Developed countries to walk their talk on climate change

On the eve of the crucial climate change summit, India today said the developed world must walk the talk and pledged to strive for a balanced, just and equitable agreement to limit global warming.

As nearly 150 world leaders including Prime MinisterNarendra Modi gather to try to craft a long-term deal to limit carbon emissions, Environment Minister Prakash Javadekar said the principle of equity must encompass all aspects of the 2015 climate agreement.

Javadekar said India is approaching the conference with a positive mindset that it is not thinking in terms of opposing anything while hammering out practical solutions to reduce global warming.

India will not be opposing but it will be proposing real changes needed to ensure there is balanced growth and balanced environment, he said, adding, there should be a durable agreement and a need to trust each other.

The goal of the summit that is tasked with reaching the first truly universal climate pact is to limit average global warming to two degrees Celsius over pre-Industrial Revolution levels by curbing fossil fuel emissions.

The minister also made a strong case for developed countries to provide carbon space to developing countries.

Stating that developed world is using two-third of carbon space available, Javadekar said providing carbon space to developing countries is in favour of earth, developing countries and developed world itself.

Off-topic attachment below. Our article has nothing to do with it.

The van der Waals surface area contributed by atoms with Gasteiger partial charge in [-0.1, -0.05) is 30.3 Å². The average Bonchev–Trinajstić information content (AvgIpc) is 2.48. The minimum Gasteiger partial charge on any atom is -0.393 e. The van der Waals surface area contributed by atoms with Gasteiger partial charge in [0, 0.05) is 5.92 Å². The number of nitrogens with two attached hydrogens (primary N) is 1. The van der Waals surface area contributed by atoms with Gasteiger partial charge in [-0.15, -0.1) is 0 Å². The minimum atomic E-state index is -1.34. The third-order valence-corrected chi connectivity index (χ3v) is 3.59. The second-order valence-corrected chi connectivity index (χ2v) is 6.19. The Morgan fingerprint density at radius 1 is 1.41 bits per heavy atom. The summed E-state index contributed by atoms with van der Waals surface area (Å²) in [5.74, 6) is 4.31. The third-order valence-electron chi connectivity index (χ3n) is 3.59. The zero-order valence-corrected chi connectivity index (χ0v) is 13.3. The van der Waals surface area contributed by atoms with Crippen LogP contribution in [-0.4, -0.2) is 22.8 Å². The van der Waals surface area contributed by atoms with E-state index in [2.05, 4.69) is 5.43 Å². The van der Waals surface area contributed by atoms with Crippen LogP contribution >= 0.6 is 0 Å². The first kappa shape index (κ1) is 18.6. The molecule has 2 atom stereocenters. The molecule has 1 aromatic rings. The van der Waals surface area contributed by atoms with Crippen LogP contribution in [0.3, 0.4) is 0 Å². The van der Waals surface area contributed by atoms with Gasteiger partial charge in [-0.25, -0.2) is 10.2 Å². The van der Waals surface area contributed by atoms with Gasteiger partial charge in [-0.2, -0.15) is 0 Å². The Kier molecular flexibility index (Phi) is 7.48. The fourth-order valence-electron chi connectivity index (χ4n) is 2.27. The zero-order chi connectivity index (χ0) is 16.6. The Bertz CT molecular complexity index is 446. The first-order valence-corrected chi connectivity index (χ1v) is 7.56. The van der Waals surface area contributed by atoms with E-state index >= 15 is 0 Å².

Developed world should walk the talk, he said.

The environment minister said every climate action has a cost and the world must think as to who would pay the cost for new technologies.

He said measures to de-carbonize or being carbon neutral depends on availability of technology. No one wants carbon footprints, he added.

Javadekar also described as unfair, unfortunate and untrue, US Secretary of State John Kerry’s recent concerns over India’s pace of climate change action.

Kerry in an interview with a leading international business daily had recently warned that India could be a “challenge” at Paris talks.

“We’ve got a lot of focus on India right now to try to bring them along. India has been more cautious, a little more restrained in its embrace of this new paradigm, and it’s a challenge,” he was quoted as saying.

Ahead of the summit, more than 175 countries including India have tabled pledges (known as intended nationally determined contributions, or INDCs) to cut their carbon emissions which, if enacted, would be enough to limit global warming to 2.7 degrees C. But the United Nations has pledged to limit climate change to 2 degrees C and would much prefer it to be 1.5 degrees C.

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